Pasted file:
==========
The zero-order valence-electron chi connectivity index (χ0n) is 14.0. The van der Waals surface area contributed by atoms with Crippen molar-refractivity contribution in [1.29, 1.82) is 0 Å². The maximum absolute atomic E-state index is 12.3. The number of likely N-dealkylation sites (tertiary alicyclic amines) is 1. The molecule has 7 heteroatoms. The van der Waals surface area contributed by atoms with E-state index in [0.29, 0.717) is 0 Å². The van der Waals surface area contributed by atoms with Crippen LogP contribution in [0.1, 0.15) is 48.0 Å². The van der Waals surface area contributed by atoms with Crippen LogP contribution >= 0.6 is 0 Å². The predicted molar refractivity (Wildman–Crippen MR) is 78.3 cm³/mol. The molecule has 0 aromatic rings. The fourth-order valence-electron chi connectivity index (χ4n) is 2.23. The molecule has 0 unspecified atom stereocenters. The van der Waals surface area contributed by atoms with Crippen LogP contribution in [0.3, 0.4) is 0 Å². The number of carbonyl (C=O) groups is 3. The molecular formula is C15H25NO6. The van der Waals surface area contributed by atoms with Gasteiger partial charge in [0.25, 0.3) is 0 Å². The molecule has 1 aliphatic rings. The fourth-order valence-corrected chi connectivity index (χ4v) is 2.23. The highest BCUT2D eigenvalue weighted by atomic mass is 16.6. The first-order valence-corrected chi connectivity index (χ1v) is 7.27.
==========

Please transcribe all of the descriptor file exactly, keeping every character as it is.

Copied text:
The zero-order valence-electron chi connectivity index (χ0n) is 14.0. The van der Waals surface area contributed by atoms with Crippen molar-refractivity contribution in [1.29, 1.82) is 0 Å². The maximum absolute atomic E-state index is 12.3. The number of likely N-dealkylation sites (tertiary alicyclic amines) is 1. The molecule has 7 heteroatoms. The van der Waals surface area contributed by atoms with E-state index in [0.29, 0.717) is 0 Å². The van der Waals surface area contributed by atoms with Crippen LogP contribution in [0.1, 0.15) is 48.0 Å². The van der Waals surface area contributed by atoms with Crippen LogP contribution >= 0.6 is 0 Å². The predicted molar refractivity (Wildman–Crippen MR) is 78.3 cm³/mol. The molecule has 0 aromatic rings. The fourth-order valence-electron chi connectivity index (χ4n) is 2.23. The molecule has 0 unspecified atom stereocenters. The van der Waals surface area contributed by atoms with Crippen LogP contribution in [0.3, 0.4) is 0 Å². The number of carbonyl (C=O) groups is 3. The molecular formula is C15H25NO6. The van der Waals surface area contributed by atoms with Gasteiger partial charge in [0.25, 0.3) is 0 Å². The molecule has 1 aliphatic rings. The fourth-order valence-corrected chi connectivity index (χ4v) is 2.23. The highest BCUT2D eigenvalue weighted by atomic mass is 16.6. The first-order valence-corrected chi connectivity index (χ1v) is 7.27.